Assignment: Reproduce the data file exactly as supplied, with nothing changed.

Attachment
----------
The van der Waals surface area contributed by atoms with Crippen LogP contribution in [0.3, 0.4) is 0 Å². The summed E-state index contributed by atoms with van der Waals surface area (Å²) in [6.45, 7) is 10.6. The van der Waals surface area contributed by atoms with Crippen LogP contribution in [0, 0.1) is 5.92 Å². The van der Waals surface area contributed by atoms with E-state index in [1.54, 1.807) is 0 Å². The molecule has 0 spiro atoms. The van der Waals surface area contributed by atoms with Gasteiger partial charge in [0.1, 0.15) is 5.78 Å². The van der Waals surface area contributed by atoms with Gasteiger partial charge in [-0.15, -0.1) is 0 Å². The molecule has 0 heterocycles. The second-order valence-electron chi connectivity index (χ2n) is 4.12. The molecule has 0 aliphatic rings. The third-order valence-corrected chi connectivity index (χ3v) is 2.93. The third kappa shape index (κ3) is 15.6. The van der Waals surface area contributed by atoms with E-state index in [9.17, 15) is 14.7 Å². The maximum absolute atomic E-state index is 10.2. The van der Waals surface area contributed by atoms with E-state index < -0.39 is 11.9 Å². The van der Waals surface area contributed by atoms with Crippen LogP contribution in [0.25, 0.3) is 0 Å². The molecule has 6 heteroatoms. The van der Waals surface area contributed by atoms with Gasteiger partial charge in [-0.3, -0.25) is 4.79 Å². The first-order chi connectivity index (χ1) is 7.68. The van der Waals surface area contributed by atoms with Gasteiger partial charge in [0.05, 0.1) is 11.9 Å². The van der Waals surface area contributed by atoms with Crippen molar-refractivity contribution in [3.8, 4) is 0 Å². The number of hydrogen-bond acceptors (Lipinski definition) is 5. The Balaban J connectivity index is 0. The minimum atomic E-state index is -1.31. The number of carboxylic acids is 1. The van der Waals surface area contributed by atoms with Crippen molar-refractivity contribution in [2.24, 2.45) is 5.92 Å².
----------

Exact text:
The van der Waals surface area contributed by atoms with Crippen LogP contribution in [0.3, 0.4) is 0 Å². The summed E-state index contributed by atoms with van der Waals surface area (Å²) in [6.45, 7) is 10.6. The van der Waals surface area contributed by atoms with Crippen LogP contribution in [0, 0.1) is 5.92 Å². The van der Waals surface area contributed by atoms with E-state index in [1.54, 1.807) is 0 Å². The molecule has 0 spiro atoms. The van der Waals surface area contributed by atoms with Gasteiger partial charge in [0.1, 0.15) is 5.78 Å². The van der Waals surface area contributed by atoms with Gasteiger partial charge in [-0.15, -0.1) is 0 Å². The molecule has 0 heterocycles. The second-order valence-electron chi connectivity index (χ2n) is 4.12. The molecule has 0 aliphatic rings. The third-order valence-corrected chi connectivity index (χ3v) is 2.93. The third kappa shape index (κ3) is 15.6. The van der Waals surface area contributed by atoms with E-state index in [9.17, 15) is 14.7 Å². The maximum absolute atomic E-state index is 10.2. The van der Waals surface area contributed by atoms with E-state index < -0.39 is 11.9 Å². The van der Waals surface area contributed by atoms with Crippen LogP contribution in [0.25, 0.3) is 0 Å². The molecule has 6 heteroatoms. The van der Waals surface area contributed by atoms with Gasteiger partial charge in [-0.3, -0.25) is 4.79 Å². The first-order chi connectivity index (χ1) is 7.68. The van der Waals surface area contributed by atoms with Gasteiger partial charge in [0.05, 0.1) is 11.9 Å². The van der Waals surface area contributed by atoms with Crippen molar-refractivity contribution in [3.8, 4) is 0 Å². The number of hydrogen-bond acceptors (Lipinski definition) is 5. The Balaban J connectivity index is 0. The minimum atomic E-state index is -1.31. The number of carboxylic acids is 1. The van der Waals surface area contributed by atoms with Crippen molar-refractivity contribution in [2.24, 2.45) is 5.92 Å².